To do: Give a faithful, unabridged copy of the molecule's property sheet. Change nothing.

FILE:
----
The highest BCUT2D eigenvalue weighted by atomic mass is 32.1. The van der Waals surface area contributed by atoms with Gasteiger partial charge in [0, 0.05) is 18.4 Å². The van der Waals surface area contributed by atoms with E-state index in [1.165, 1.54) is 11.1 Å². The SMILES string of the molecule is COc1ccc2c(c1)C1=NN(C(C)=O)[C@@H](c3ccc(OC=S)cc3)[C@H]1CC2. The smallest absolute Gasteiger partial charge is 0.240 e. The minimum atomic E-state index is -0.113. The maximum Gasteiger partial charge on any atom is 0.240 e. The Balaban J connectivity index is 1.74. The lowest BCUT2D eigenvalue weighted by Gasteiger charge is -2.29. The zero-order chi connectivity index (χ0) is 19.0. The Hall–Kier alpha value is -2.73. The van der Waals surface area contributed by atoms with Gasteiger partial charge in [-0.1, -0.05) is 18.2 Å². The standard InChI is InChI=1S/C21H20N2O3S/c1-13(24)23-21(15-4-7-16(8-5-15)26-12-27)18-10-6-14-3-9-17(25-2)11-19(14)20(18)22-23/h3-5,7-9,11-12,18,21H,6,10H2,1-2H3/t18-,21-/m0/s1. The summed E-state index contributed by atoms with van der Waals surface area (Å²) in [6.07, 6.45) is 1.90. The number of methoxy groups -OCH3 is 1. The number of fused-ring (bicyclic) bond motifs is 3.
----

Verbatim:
The highest BCUT2D eigenvalue weighted by atomic mass is 32.1. The van der Waals surface area contributed by atoms with Gasteiger partial charge in [0, 0.05) is 18.4 Å². The van der Waals surface area contributed by atoms with E-state index in [1.165, 1.54) is 11.1 Å². The SMILES string of the molecule is COc1ccc2c(c1)C1=NN(C(C)=O)[C@@H](c3ccc(OC=S)cc3)[C@H]1CC2. The smallest absolute Gasteiger partial charge is 0.240 e. The minimum atomic E-state index is -0.113. The maximum Gasteiger partial charge on any atom is 0.240 e. The Balaban J connectivity index is 1.74. The lowest BCUT2D eigenvalue weighted by Gasteiger charge is -2.29. The zero-order chi connectivity index (χ0) is 19.0. The Hall–Kier alpha value is -2.73. The van der Waals surface area contributed by atoms with Gasteiger partial charge in [-0.1, -0.05) is 18.2 Å². The standard InChI is InChI=1S/C21H20N2O3S/c1-13(24)23-21(15-4-7-16(8-5-15)26-12-27)18-10-6-14-3-9-17(25-2)11-19(14)20(18)22-23/h3-5,7-9,11-12,18,21H,6,10H2,1-2H3/t18-,21-/m0/s1. The summed E-state index contributed by atoms with van der Waals surface area (Å²) in [6.07, 6.45) is 1.90. The number of methoxy groups -OCH3 is 1. The number of fused-ring (bicyclic) bond motifs is 3.